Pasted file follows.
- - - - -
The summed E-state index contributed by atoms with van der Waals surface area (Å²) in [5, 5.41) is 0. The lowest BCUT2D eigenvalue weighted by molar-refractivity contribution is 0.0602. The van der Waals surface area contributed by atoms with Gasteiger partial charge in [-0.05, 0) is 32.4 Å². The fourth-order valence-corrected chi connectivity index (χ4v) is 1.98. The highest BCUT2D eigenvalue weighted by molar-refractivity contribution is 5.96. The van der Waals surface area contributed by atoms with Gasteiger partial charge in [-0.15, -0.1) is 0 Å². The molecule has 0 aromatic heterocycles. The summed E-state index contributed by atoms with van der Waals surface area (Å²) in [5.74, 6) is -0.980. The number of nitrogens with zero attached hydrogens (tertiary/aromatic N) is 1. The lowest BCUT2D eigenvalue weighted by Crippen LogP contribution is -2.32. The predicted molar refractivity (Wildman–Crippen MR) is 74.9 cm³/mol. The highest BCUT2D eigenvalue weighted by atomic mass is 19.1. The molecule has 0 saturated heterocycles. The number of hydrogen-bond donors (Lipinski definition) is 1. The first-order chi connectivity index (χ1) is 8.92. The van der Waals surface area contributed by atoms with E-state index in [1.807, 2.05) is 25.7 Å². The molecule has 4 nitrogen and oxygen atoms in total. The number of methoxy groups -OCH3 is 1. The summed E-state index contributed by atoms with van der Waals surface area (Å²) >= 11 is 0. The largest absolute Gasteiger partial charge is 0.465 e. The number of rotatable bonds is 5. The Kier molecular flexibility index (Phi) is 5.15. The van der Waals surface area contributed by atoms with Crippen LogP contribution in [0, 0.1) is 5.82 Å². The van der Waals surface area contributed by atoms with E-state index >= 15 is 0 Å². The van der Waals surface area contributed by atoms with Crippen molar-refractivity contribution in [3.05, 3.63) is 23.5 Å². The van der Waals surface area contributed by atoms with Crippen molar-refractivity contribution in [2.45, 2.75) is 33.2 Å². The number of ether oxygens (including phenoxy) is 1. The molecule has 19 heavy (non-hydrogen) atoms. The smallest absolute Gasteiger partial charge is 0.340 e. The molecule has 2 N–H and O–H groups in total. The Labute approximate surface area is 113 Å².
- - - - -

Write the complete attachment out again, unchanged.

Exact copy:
The summed E-state index contributed by atoms with van der Waals surface area (Å²) in [5, 5.41) is 0. The lowest BCUT2D eigenvalue weighted by molar-refractivity contribution is 0.0602. The van der Waals surface area contributed by atoms with Gasteiger partial charge in [-0.05, 0) is 32.4 Å². The fourth-order valence-corrected chi connectivity index (χ4v) is 1.98. The highest BCUT2D eigenvalue weighted by molar-refractivity contribution is 5.96. The van der Waals surface area contributed by atoms with Gasteiger partial charge in [-0.15, -0.1) is 0 Å². The molecule has 0 aromatic heterocycles. The summed E-state index contributed by atoms with van der Waals surface area (Å²) in [5.74, 6) is -0.980. The number of nitrogens with zero attached hydrogens (tertiary/aromatic N) is 1. The lowest BCUT2D eigenvalue weighted by Crippen LogP contribution is -2.32. The predicted molar refractivity (Wildman–Crippen MR) is 74.9 cm³/mol. The highest BCUT2D eigenvalue weighted by atomic mass is 19.1. The molecule has 0 saturated heterocycles. The number of hydrogen-bond donors (Lipinski definition) is 1. The first-order chi connectivity index (χ1) is 8.92. The van der Waals surface area contributed by atoms with E-state index in [1.807, 2.05) is 25.7 Å². The molecule has 4 nitrogen and oxygen atoms in total. The number of methoxy groups -OCH3 is 1. The summed E-state index contributed by atoms with van der Waals surface area (Å²) >= 11 is 0. The largest absolute Gasteiger partial charge is 0.465 e. The number of rotatable bonds is 5. The Kier molecular flexibility index (Phi) is 5.15. The van der Waals surface area contributed by atoms with Crippen LogP contribution in [0, 0.1) is 5.82 Å². The van der Waals surface area contributed by atoms with E-state index >= 15 is 0 Å². The van der Waals surface area contributed by atoms with Crippen molar-refractivity contribution in [3.05, 3.63) is 23.5 Å². The van der Waals surface area contributed by atoms with Crippen molar-refractivity contribution in [2.45, 2.75) is 33.2 Å². The number of ether oxygens (including phenoxy) is 1. The molecule has 19 heavy (non-hydrogen) atoms. The smallest absolute Gasteiger partial charge is 0.340 e. The molecule has 2 N–H and O–H groups in total. The Labute approximate surface area is 113 Å².